The impact of sportswomen's menstrual cycle on performance is "the last taboo" in sport, says former British tennis number one Annabel Croft.
Croft told BBC Radio 5 live that women "suffer in silence" on the subject.
Her comments were made following British number one Heather Watson's Australian Open first-round defeat, in which she admitted to feeling unwell.
Watson told BBC Sport: "I think it's just one of these things that I have, girl things."
The 22-year-old said she suffered from dizziness, nausea, low energy levels and spells of feeling light-headed as she lost 6-4 6-0 to Bulgaria's world number 52 Tsvetana Pironkova.
She called for the doctor towards the end of the first set and was visibly struggling as Pironkova won the last seven games.
After the defeat, Watson said she was confident it was not a return of the glandular fever she suffered in 2013.
"I get it sometimes," she said. "I'm going to go and see the doctor afterwards and see if there's anything I can do to help with times like these in the future."
Croft described Watson's comments as "brave" and that women would "identify completely" with her symptoms.
She said: "Women's monthly issues seems to be one of those subjects that gets swept under the carpet and is a big secret.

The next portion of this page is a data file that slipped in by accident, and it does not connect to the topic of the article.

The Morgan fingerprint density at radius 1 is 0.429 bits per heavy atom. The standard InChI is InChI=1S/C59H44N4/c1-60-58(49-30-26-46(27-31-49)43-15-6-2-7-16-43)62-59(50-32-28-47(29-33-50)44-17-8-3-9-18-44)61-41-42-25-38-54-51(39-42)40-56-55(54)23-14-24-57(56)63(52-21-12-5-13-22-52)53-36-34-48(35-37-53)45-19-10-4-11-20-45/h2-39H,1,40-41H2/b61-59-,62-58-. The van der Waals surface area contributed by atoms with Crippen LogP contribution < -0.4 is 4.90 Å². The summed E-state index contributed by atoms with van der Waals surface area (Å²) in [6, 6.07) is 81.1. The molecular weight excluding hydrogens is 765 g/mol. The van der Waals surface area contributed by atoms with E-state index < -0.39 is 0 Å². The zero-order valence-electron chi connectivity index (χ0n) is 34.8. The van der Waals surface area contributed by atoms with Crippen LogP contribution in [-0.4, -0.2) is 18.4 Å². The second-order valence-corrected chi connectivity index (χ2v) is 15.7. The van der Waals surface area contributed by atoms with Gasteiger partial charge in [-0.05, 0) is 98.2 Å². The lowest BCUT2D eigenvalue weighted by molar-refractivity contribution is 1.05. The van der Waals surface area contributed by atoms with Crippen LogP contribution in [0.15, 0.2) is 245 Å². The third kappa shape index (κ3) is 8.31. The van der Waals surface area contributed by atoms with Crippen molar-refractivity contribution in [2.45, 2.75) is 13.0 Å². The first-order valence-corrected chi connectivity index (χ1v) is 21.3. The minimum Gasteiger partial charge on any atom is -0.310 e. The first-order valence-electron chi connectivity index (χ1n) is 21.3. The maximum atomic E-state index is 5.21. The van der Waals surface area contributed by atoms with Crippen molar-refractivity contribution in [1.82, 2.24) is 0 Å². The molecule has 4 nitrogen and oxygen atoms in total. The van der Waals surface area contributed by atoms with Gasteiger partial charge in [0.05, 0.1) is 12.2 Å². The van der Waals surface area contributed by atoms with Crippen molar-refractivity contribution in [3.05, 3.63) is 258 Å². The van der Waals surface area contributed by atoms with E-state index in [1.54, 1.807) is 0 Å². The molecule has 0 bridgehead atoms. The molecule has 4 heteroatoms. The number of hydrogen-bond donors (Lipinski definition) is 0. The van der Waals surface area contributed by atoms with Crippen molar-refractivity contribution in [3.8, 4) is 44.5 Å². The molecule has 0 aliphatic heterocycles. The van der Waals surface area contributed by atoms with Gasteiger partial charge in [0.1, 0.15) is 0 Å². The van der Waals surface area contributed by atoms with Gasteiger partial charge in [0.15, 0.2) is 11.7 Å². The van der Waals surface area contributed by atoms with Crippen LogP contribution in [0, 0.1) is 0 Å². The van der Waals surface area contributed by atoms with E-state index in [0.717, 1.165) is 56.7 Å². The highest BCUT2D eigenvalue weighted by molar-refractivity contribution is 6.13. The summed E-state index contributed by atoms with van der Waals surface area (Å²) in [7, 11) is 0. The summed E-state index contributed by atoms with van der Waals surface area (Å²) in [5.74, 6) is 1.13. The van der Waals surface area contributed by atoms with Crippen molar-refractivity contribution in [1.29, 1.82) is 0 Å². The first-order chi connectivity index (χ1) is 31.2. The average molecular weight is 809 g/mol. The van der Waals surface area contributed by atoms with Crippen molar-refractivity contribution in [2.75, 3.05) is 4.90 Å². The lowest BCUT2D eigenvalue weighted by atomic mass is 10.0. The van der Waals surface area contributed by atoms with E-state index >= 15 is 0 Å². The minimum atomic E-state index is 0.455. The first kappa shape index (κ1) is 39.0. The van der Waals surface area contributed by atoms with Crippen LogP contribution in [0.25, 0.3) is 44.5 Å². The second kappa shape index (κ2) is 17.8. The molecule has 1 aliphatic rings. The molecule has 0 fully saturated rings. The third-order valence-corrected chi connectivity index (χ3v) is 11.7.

"Women dealing with these issues at any time is hard enough, but actually trying to go out there and trying to play top-level sport at one of the most crucial times in the calendar year. It is just really unlucky.
"I think women do suffer in silence on this subject. It has always been a taboo subject."
Watson went into the first Grand Slam of the season in Melbourne fresh from winning her second WTA title in Hobart last week and at a career-high ranking of 38.
"It's really frustrating, especially at the one time I really do want all my energy and to be 100%," said Watson.
"But it happens and you're dealt with different cards on different days and I should have dealt with it better. It's a real shame and it sucks."